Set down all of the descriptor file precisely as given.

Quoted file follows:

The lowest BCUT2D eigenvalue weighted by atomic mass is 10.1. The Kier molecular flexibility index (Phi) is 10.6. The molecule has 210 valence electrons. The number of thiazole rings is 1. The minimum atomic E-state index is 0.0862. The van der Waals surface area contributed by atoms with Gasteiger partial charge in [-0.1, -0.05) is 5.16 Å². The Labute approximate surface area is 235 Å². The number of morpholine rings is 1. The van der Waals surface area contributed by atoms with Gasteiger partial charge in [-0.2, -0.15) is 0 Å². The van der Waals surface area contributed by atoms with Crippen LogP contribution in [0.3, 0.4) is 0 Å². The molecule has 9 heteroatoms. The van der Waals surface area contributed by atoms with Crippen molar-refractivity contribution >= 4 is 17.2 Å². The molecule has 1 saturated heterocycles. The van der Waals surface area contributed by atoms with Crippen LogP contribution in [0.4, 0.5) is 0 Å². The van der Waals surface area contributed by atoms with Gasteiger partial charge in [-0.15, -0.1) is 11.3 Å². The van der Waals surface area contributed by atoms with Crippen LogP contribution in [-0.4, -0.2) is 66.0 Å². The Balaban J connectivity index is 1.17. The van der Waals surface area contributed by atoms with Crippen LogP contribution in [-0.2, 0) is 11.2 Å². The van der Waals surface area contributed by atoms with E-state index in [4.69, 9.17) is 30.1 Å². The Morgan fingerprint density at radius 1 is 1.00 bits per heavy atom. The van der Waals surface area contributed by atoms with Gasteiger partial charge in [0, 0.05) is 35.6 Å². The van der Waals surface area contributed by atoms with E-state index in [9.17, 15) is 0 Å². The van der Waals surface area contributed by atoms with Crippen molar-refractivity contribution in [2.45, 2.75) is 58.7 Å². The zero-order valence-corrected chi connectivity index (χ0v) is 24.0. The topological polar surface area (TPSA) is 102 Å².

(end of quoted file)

The lowest BCUT2D eigenvalue weighted by atomic mass is 10.1. The Kier molecular flexibility index (Phi) is 10.6. The molecule has 210 valence electrons. The number of thiazole rings is 1. The minimum atomic E-state index is 0.0862. The van der Waals surface area contributed by atoms with Gasteiger partial charge in [-0.1, -0.05) is 5.16 Å². The Labute approximate surface area is 235 Å². The number of morpholine rings is 1. The van der Waals surface area contributed by atoms with Gasteiger partial charge in [-0.2, -0.15) is 0 Å². The van der Waals surface area contributed by atoms with Crippen LogP contribution in [0.3, 0.4) is 0 Å². The molecule has 9 heteroatoms. The van der Waals surface area contributed by atoms with Crippen molar-refractivity contribution >= 4 is 17.2 Å². The molecule has 1 saturated heterocycles. The van der Waals surface area contributed by atoms with Crippen LogP contribution in [0.4, 0.5) is 0 Å². The van der Waals surface area contributed by atoms with Gasteiger partial charge in [-0.15, -0.1) is 11.3 Å². The van der Waals surface area contributed by atoms with Crippen LogP contribution in [-0.4, -0.2) is 66.0 Å². The Balaban J connectivity index is 1.17. The van der Waals surface area contributed by atoms with Crippen LogP contribution in [-0.2, 0) is 11.2 Å². The van der Waals surface area contributed by atoms with E-state index in [4.69, 9.17) is 30.1 Å². The Morgan fingerprint density at radius 1 is 1.00 bits per heavy atom. The van der Waals surface area contributed by atoms with Gasteiger partial charge in [0, 0.05) is 35.6 Å². The van der Waals surface area contributed by atoms with E-state index in [9.17, 15) is 0 Å². The van der Waals surface area contributed by atoms with Crippen molar-refractivity contribution in [2.45, 2.75) is 58.7 Å². The zero-order valence-corrected chi connectivity index (χ0v) is 24.0. The topological polar surface area (TPSA) is 102 Å².